flected on the nastiness of lukewarm sauces), proved to be, largely, that this circumstance would facilitate their escape. He talked of their escape (recurring to it often afterwards), as if they were making up a "boy's book" together. But he likewise expressed his sense that there was something in the air, that the Moreens couldn't keep it up much longer. In point of fact, as Pemberton was to see, they kept it up for five or six months. All the while, however, Morgan's contention was designed to cheer him. Mr. Moreen and Ulick, whom he had met the day after his return, accepted that return like perfect men of the world. If Paula and Amy treated it even with less formality an allowance was to be made for them, inasmuch as Mr. Granger had not come to the opera after all. He had only placed his box at their service, with a bouquet for each of the party; there was even one apiece, embittering the thought of his profusion, for Mr. Moreen and Ulick. "They're all like that," was Morgan's comment; "at the very last, just when we think we've got them fast, we're chucked!"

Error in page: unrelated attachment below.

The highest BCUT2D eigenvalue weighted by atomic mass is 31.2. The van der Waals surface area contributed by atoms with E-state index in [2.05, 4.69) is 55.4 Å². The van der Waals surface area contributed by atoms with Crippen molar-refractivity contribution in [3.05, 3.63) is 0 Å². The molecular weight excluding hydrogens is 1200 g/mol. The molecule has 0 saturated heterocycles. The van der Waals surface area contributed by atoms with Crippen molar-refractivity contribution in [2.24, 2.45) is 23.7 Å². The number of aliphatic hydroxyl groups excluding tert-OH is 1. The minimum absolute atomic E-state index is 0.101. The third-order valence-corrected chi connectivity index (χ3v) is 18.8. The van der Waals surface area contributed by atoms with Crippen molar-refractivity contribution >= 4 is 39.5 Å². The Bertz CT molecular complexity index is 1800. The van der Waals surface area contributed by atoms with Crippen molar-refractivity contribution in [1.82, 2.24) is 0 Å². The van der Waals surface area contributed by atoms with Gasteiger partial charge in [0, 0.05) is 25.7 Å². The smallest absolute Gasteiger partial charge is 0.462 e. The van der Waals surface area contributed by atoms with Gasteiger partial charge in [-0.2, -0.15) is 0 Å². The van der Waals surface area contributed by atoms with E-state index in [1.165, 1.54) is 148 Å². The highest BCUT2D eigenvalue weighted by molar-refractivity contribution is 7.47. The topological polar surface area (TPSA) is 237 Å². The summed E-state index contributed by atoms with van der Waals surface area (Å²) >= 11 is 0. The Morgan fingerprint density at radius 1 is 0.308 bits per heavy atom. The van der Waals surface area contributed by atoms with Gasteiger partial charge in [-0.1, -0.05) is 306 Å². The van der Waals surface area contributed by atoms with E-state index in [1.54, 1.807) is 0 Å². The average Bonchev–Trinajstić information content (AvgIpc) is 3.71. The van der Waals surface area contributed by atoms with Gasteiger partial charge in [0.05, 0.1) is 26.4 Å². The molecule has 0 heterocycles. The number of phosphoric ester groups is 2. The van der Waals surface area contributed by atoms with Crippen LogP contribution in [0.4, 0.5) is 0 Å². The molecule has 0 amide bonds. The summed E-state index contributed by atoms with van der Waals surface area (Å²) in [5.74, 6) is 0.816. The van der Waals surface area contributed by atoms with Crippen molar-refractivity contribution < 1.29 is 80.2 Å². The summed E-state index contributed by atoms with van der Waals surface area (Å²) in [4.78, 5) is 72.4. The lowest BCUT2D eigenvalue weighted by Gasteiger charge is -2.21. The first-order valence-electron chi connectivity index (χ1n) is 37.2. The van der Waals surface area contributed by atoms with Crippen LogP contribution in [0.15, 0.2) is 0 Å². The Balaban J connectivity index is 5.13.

Morgan's comments, in these days, were more and more free; they even included a large recognition of the extraordinary tenderness with which he had been treated while Pemberton was away. Oh, yes, they couldn't do enough to be nice to him, to show him they had him on their mind and make up for his loss. That was just what made the whole thing so sad, and him so glad, after all, of Pemberton's return—he had to keep thinking of their affection less, had less sense of obligation. Pemberton laughed out at this last reason, and Morgan blushed and said: "You know what I mean." Pemberton knew perfectly what he meant; but there were a good many things it didn't make any clearer. This episode of his second sojourn in Paris stretched itself out wea-